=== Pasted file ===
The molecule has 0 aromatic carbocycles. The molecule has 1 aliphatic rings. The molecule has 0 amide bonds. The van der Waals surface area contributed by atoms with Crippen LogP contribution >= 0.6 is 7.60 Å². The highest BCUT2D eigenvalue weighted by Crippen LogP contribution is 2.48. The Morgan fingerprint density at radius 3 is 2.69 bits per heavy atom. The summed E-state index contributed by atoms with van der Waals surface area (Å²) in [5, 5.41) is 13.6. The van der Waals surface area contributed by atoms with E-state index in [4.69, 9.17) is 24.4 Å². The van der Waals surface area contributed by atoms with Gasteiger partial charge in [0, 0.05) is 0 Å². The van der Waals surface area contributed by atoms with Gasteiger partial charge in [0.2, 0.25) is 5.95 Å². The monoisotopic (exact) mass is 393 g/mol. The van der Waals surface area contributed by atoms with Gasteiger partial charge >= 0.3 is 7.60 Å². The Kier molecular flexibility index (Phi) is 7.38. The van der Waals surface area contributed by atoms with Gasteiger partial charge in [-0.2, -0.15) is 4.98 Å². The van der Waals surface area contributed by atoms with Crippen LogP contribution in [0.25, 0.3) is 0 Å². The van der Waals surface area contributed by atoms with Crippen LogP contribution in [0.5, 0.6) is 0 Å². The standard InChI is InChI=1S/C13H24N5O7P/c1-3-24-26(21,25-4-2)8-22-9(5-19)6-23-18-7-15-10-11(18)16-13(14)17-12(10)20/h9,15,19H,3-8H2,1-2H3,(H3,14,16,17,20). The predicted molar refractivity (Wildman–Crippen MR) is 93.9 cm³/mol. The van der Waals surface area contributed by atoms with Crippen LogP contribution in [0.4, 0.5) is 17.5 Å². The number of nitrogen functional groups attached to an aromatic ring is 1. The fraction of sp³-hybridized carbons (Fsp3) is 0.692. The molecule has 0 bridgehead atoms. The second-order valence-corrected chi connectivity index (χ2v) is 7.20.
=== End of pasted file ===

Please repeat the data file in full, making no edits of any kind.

The molecule has 0 aromatic carbocycles. The molecule has 1 aliphatic rings. The molecule has 0 amide bonds. The van der Waals surface area contributed by atoms with Crippen LogP contribution >= 0.6 is 7.60 Å². The highest BCUT2D eigenvalue weighted by Crippen LogP contribution is 2.48. The Morgan fingerprint density at radius 3 is 2.69 bits per heavy atom. The summed E-state index contributed by atoms with van der Waals surface area (Å²) in [5, 5.41) is 13.6. The van der Waals surface area contributed by atoms with E-state index in [4.69, 9.17) is 24.4 Å². The van der Waals surface area contributed by atoms with Gasteiger partial charge in [0, 0.05) is 0 Å². The van der Waals surface area contributed by atoms with Gasteiger partial charge in [0.2, 0.25) is 5.95 Å². The monoisotopic (exact) mass is 393 g/mol. The van der Waals surface area contributed by atoms with Gasteiger partial charge >= 0.3 is 7.60 Å². The Kier molecular flexibility index (Phi) is 7.38. The van der Waals surface area contributed by atoms with Gasteiger partial charge in [-0.2, -0.15) is 4.98 Å². The van der Waals surface area contributed by atoms with Crippen LogP contribution in [0.25, 0.3) is 0 Å². The van der Waals surface area contributed by atoms with Crippen LogP contribution in [0.5, 0.6) is 0 Å². The standard InChI is InChI=1S/C13H24N5O7P/c1-3-24-26(21,25-4-2)8-22-9(5-19)6-23-18-7-15-10-11(18)16-13(14)17-12(10)20/h9,15,19H,3-8H2,1-2H3,(H3,14,16,17,20). The predicted molar refractivity (Wildman–Crippen MR) is 93.9 cm³/mol. The van der Waals surface area contributed by atoms with Crippen LogP contribution in [0.4, 0.5) is 17.5 Å². The number of nitrogen functional groups attached to an aromatic ring is 1. The fraction of sp³-hybridized carbons (Fsp3) is 0.692. The molecule has 0 bridgehead atoms. The second-order valence-corrected chi connectivity index (χ2v) is 7.20.